The National Transportation Safety Board (NTSB) has adopted a new recommendation to require fire suppression systems in all new school buses—and to retrofit those already in use. The decision is in response to a fatal December 2017 fire in Oakland, Iowa that killed the driver and a 16-year-old student.
The initial recommendation to the National Highway Traffic Safety Administration (NHTSA) limited the equipment to newly manufactured school buses and extended the recommendation to all school bus manufacturers. But the board approved the amendment that the recommendations extend that requirement to retrofitting all existing school buses with fire suppression systems.
NTSB’s investigation concluded that had the Riverside Community School District bus had a fire suppression system installed in the engine compartment, it could have provided additional time for 74-year-old driver Donnie Hendricks and student Megan Klindt to safely evacuate.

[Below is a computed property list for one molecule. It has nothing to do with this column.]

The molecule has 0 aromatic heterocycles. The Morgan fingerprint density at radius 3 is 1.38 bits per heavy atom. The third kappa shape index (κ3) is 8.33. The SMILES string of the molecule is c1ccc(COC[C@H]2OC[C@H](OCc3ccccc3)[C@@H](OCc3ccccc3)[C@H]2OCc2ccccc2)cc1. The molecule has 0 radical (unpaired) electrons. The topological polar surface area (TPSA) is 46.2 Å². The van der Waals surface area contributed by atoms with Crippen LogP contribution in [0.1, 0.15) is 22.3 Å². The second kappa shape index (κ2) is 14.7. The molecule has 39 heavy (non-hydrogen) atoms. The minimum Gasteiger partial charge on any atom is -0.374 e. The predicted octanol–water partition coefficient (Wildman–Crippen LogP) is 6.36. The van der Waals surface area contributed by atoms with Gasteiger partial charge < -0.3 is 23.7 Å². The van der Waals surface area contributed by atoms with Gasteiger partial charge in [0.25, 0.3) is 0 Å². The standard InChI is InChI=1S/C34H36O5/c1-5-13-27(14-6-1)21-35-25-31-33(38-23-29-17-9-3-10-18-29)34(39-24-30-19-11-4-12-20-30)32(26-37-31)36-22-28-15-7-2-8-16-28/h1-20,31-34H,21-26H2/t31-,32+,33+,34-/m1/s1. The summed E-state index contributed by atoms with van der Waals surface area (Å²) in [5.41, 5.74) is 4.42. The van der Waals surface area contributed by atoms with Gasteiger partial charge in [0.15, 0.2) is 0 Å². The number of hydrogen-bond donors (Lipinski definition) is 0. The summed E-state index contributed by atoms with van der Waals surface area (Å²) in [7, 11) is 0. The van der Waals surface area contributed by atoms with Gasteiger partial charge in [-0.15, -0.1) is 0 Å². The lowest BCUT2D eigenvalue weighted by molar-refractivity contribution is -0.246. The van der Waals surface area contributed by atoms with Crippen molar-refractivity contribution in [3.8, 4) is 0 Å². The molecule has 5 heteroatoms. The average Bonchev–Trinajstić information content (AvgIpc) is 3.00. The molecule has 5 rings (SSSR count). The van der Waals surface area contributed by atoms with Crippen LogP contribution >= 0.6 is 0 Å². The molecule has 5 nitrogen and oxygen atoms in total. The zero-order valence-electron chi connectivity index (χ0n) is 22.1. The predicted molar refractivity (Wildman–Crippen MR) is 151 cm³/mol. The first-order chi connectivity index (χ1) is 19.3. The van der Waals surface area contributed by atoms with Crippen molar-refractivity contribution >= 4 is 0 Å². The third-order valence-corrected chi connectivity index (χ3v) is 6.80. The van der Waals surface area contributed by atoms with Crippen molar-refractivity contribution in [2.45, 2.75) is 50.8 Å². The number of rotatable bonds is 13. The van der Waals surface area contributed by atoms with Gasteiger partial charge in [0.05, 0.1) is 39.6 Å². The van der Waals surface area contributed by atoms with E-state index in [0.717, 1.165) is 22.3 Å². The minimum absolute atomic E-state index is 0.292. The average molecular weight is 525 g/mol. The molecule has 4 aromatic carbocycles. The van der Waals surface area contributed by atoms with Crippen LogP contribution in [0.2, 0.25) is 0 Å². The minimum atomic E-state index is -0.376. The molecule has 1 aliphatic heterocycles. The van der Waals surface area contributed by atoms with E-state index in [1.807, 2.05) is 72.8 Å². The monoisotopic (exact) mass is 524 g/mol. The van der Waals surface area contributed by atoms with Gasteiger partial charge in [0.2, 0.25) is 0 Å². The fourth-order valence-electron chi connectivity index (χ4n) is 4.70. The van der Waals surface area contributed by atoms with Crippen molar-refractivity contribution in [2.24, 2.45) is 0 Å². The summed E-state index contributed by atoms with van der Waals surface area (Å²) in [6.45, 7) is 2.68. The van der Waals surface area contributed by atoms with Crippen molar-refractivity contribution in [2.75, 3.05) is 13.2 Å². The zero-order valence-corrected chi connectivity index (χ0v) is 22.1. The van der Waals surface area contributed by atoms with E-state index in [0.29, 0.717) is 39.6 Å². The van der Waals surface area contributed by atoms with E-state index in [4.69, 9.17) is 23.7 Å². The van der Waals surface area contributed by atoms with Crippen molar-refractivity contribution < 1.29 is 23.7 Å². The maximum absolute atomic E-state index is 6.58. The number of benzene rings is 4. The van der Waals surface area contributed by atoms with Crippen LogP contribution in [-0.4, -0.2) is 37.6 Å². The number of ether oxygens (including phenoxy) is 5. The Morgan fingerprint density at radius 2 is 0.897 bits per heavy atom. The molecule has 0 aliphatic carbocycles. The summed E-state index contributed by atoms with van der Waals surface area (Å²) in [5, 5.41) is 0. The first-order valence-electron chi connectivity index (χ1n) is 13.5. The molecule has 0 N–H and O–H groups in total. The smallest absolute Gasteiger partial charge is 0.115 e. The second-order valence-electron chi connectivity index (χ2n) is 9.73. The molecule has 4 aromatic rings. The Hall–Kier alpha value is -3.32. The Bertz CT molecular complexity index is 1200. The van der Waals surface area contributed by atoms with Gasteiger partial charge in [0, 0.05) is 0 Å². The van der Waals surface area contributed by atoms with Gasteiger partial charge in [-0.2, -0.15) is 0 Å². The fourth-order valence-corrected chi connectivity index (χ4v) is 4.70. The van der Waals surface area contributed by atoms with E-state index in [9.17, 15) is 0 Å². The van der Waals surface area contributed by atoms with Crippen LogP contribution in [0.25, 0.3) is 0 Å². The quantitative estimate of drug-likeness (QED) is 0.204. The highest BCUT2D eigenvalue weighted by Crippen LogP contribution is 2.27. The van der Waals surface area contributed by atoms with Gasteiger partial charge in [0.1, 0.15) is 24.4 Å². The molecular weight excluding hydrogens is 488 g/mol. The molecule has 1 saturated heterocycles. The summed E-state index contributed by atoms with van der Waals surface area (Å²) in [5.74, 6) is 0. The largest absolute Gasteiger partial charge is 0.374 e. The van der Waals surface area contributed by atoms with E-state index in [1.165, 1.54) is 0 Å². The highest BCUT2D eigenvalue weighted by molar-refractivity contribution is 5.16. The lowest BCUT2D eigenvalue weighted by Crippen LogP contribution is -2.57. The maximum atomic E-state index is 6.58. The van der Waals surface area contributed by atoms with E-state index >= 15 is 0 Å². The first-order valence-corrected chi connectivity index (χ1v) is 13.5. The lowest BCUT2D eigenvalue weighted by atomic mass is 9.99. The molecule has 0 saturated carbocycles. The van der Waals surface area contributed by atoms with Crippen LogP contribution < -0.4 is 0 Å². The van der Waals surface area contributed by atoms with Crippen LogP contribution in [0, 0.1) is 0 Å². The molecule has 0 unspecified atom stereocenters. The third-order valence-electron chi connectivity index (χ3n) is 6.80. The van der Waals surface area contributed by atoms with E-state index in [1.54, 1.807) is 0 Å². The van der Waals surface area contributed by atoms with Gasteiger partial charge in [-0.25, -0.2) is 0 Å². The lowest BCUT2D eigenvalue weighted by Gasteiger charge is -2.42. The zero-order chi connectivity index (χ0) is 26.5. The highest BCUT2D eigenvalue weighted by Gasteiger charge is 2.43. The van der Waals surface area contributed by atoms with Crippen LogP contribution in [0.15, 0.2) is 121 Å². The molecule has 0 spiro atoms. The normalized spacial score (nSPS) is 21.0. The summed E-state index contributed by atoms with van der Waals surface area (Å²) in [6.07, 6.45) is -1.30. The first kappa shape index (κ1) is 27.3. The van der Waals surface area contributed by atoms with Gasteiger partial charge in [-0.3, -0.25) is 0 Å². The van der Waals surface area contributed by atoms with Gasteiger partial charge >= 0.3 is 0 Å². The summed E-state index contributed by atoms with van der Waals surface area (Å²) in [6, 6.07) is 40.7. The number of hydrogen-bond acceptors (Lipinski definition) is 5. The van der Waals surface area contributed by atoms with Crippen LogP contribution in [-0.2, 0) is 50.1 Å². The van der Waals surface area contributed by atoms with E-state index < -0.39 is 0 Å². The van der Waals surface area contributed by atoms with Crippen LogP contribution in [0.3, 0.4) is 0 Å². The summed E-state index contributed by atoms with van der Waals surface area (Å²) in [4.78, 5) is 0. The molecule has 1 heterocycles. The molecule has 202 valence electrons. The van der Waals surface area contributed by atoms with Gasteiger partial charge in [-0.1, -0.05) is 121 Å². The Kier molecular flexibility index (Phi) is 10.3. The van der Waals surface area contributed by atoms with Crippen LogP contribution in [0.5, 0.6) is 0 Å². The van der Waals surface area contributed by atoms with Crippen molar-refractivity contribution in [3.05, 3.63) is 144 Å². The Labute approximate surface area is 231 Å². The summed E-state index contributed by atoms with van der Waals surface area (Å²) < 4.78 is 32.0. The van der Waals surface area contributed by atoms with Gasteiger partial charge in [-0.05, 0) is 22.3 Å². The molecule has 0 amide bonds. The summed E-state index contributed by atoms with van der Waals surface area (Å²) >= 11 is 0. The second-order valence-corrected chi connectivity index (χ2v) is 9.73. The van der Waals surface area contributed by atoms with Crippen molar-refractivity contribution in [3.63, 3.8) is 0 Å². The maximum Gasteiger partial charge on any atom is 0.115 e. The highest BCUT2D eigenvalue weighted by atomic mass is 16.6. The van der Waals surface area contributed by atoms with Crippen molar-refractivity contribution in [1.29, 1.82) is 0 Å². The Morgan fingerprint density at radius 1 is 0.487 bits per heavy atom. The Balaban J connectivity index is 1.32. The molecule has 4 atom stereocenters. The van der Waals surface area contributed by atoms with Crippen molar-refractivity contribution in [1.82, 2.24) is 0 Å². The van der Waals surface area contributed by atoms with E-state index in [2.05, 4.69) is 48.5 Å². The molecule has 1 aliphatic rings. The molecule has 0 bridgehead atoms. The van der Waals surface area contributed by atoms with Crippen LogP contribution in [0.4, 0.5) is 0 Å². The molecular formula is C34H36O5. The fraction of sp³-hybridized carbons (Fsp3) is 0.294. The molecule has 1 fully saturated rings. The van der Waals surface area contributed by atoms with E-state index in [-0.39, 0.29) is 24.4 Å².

NTSB also urged NHTSA to develop a standard to improve the construction of firewalls between school bus engine compartments and the passenger compartment to limit the passage of toxic gases and heat. The investigation concluded that the gases and heat led to the incapacitation of the bus driver and student, which led to their deaths.
“The more time, the better the evacuation will be,” said NTSB investigator Michele Beckjord. “You’re never going to prevent all fires, but what you can do is if the fire does occur, to quickly put it out and to keep it from reflashing.”
NTSB found that about 1.2 school bus fires occur each day.